Commentary: J&J: Don't Stop Dealmaking Now

Patent expirations and a thin pipeline mean the giant needs more than Guidant

It has been a long and tortured courtship. For years, health-care giant Johnson & Johnson (JNJ ) has held on-again, off-again acquisition talks with medical-device maker Guidant Corp. (GDT ). Now Wall Street sources say the companies are talking again. While a deal is far from assured, it appears J&J and Guidant are closer than they've ever been to linking up.

Even if J&J pulls off the Guidant deal, don't expect the company to put its checkbook away for long. Certainly, Guidant would be a good acquisition for the $47 billion J&J, giving it a big piece of the fast-growing market for implantable defibrillators, which correct overly rapid heartbeats and help stave off cardiac arrest. And the deal -- which analysts figure would be valued at about $25 billion -- could give a boost to slowing revenue growth over the next few years. But New Brunswick (N.J.)-based J&J could face a slowdown again later in the decade. The culprit: its large pharmaceutical business, which, like the rest of the drug industry, is facing patent expirations, intensifying competition, and a dearth of new products.

That's why Johnson & Johnson needs to continue hunting for deals -- and why Chairman and Chief Executive William C. Weldon wants to bulk up in the medical-device business, which has been on a tear of late. J&J already garners 36% of its sales from its devices and diagnostic testing business, a sector that enjoys healthy margins and the potential for lucrative new products in the years ahead. And few companies are stronger than Guidant. It's a major force in the fast-growing market for implantable defibrillators, which rack up sales of $4.7 billion a year. Credit Suisse First Boston (CSR ) analyst Adam K. Galeon figures that without tapping into that market, J&J earnings, excluding onetime items, would rise just 10% in 2005 and 2006, down from the mid-teens rate of the last few years.

What's more, the deal could improve J&J's prospects in the lucrative market for drug-coated stents, which help prevent arteries from reclogging after angioplasty. While Guidant does not have a drug-coated stent approved in the U.S. yet, it sells a noncoated stent that experts say is more flexible and easier to use than J&J's drug-coated Cypher stent. If regulators let J&J hold on to Guidant's stent operation, combining J&J expertise in drug coating with Guidant's popular stent could help J&J catch up to market leader Boston Scientific Corp. (BSX ). And a deal could also help J&J add some strong managers from the Guidant ranks -- a plus, considering some of the stumbles with the rollout of its Cypher product last year.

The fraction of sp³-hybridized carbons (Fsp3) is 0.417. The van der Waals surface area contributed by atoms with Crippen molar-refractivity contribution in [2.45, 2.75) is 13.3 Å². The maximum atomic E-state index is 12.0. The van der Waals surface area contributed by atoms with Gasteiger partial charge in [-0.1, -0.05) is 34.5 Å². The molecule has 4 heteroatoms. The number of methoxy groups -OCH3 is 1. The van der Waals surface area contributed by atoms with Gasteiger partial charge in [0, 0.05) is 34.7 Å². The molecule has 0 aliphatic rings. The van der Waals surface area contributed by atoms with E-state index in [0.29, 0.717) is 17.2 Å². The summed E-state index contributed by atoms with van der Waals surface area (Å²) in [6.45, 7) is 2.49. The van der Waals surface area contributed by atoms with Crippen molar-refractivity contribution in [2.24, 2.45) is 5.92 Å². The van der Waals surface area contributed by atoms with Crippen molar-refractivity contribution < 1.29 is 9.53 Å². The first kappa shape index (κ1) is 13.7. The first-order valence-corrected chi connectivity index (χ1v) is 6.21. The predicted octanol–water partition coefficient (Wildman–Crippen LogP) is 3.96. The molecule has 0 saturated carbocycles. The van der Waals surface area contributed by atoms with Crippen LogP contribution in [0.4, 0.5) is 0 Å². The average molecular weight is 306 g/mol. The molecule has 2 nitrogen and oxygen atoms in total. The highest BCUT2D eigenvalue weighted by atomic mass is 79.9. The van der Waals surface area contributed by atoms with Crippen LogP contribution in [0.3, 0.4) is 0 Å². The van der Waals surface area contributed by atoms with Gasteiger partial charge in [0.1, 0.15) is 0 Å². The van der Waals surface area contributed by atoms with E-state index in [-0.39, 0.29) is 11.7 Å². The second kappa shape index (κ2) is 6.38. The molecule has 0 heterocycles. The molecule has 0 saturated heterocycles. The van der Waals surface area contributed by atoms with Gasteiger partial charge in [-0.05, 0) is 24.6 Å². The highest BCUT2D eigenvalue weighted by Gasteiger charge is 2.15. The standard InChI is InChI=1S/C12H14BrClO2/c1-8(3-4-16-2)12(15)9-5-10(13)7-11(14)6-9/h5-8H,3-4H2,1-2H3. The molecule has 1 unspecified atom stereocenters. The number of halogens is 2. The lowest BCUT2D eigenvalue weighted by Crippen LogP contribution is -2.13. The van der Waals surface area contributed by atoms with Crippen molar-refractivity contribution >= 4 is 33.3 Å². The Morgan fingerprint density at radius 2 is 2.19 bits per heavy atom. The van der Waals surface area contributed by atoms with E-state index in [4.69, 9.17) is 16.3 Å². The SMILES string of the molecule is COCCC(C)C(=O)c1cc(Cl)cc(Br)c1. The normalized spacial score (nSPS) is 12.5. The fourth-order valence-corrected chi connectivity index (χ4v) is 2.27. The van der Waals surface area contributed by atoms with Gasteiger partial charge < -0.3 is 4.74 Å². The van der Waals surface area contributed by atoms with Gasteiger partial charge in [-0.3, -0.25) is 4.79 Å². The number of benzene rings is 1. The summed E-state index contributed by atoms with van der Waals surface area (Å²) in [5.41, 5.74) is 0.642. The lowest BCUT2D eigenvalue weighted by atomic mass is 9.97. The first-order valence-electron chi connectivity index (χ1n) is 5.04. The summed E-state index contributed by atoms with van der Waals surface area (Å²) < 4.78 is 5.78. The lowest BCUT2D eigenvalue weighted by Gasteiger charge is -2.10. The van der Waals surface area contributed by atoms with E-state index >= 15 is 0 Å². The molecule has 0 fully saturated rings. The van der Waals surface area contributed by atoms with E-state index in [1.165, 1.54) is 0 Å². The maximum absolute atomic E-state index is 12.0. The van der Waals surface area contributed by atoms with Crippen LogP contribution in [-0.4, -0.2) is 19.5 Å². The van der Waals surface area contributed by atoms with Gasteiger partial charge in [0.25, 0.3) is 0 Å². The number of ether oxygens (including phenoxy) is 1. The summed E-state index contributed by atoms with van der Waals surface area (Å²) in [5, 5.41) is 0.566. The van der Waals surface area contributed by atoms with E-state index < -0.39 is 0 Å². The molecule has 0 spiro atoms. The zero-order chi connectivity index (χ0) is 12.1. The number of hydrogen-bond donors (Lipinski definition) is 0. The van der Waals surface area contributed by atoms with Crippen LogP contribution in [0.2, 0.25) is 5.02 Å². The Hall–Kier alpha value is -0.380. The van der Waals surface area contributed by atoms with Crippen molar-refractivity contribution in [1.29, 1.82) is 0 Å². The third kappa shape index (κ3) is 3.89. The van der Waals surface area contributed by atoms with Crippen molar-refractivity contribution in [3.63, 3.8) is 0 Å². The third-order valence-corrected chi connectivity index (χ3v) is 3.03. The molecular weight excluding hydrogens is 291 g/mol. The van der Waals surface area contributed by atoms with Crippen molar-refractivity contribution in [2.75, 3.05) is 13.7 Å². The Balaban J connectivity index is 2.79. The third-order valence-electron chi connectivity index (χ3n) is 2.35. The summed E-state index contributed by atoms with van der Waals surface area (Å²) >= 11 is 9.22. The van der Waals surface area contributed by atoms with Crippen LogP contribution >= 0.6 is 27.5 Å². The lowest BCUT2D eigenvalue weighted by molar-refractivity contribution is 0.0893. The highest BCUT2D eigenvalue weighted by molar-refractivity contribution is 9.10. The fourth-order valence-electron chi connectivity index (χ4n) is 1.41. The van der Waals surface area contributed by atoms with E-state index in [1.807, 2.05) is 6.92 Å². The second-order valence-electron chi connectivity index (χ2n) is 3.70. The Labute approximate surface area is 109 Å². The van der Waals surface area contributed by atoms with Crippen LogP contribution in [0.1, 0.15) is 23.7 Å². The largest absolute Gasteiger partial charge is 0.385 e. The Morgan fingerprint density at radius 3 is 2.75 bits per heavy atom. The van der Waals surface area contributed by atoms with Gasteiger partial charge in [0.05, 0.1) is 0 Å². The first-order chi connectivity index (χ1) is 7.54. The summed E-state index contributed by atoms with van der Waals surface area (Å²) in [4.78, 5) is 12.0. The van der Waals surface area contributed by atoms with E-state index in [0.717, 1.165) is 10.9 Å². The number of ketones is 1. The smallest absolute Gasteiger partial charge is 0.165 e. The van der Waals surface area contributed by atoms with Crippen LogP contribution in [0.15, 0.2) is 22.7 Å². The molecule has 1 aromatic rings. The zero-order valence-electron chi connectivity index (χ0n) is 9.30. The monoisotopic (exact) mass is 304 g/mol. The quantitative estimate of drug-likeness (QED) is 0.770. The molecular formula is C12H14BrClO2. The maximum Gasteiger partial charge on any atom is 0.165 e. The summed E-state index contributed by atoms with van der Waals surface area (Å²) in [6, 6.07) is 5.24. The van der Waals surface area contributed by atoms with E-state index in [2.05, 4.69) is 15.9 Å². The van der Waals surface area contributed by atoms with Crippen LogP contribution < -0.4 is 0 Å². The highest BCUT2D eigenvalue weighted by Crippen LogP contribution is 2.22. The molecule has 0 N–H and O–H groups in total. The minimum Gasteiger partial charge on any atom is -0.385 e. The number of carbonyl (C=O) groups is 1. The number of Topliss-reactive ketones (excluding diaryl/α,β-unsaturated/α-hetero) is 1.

That all assumes, however, that the companies can reach a deal -- and that they aren't tripped up on antitrust issues. Only J&J and Boston Scientific make drug-coated stents. Guidant is developing its own drug-coated stent, and U.S. regulators may require some divestiture.

Other potential problems could surface as well. Guidant's entrepreneurial approach could clash with J&J's buttoned-down management style. "The question is whether J&J can maintain [Guidant's] aggressive, youthful culture," warns Sanford C. Bernstein & Co. (AC ) analyst Bruce M. Nudell.

If J&J can overcome those hurdles, access to Guidant technology could set the stage for promising new products. Guidant is in the early stages of studying ways to deliver drugs to plaques that have built up in the heart. It is also doing early research on how to adapt pacemaker-type devices to combat other diseases or disorders. For instance, they may be able to use electrical impulses to halt epileptic seizures. Linking up with J&J would give Guidant considerable financial resources to fund such projects as well as major marketing power to launch new products. No doubt Johnson & Johnson execs will use those selling points as they pursue Guidant -- and other potential partners -- in the days and months ahead.

By Amy Barrett With Michael Arndt in Chicago

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